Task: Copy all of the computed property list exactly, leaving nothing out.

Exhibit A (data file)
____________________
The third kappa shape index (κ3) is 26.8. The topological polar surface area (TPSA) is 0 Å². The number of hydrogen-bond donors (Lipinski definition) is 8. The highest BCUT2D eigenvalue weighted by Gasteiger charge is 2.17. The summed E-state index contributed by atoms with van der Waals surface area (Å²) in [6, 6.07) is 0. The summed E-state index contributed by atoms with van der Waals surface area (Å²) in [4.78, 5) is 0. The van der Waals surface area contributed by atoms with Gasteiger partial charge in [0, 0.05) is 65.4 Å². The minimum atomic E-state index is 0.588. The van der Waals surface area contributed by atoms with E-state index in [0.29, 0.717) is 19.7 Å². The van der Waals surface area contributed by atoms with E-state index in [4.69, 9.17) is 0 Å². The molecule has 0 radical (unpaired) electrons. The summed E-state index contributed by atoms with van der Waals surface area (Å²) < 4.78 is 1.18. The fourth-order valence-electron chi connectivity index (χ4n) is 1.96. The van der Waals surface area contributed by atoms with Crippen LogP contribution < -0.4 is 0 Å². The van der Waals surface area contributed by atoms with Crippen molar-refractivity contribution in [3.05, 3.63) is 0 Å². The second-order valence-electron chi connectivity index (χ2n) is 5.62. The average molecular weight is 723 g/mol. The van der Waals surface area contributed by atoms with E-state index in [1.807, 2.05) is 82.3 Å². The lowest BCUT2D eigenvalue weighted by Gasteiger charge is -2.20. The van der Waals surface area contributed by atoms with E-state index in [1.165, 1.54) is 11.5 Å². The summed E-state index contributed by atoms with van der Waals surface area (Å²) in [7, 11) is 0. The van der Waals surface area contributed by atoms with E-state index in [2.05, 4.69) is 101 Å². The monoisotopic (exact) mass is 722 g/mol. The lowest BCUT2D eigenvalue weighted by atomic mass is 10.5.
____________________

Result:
The third kappa shape index (κ3) is 26.8. The topological polar surface area (TPSA) is 0 Å². The number of hydrogen-bond donors (Lipinski definition) is 8. The highest BCUT2D eigenvalue weighted by Gasteiger charge is 2.17. The summed E-state index contributed by atoms with van der Waals surface area (Å²) in [6, 6.07) is 0. The summed E-state index contributed by atoms with van der Waals surface area (Å²) in [4.78, 5) is 0. The van der Waals surface area contributed by atoms with Gasteiger partial charge in [0, 0.05) is 65.4 Å². The minimum atomic E-state index is 0.588. The van der Waals surface area contributed by atoms with E-state index in [0.29, 0.717) is 19.7 Å². The van der Waals surface area contributed by atoms with E-state index in [4.69, 9.17) is 0 Å². The molecule has 0 radical (unpaired) electrons. The summed E-state index contributed by atoms with van der Waals surface area (Å²) < 4.78 is 1.18. The fourth-order valence-electron chi connectivity index (χ4n) is 1.96. The van der Waals surface area contributed by atoms with Crippen LogP contribution < -0.4 is 0 Å². The van der Waals surface area contributed by atoms with Crippen molar-refractivity contribution in [3.05, 3.63) is 0 Å². The second-order valence-electron chi connectivity index (χ2n) is 5.62. The average molecular weight is 723 g/mol. The van der Waals surface area contributed by atoms with E-state index in [1.807, 2.05) is 82.3 Å². The lowest BCUT2D eigenvalue weighted by Gasteiger charge is -2.20. The van der Waals surface area contributed by atoms with E-state index in [1.165, 1.54) is 11.5 Å². The summed E-state index contributed by atoms with van der Waals surface area (Å²) in [7, 11) is 0. The van der Waals surface area contributed by atoms with E-state index in [2.05, 4.69) is 101 Å². The monoisotopic (exact) mass is 722 g/mol. The lowest BCUT2D eigenvalue weighted by atomic mass is 10.5.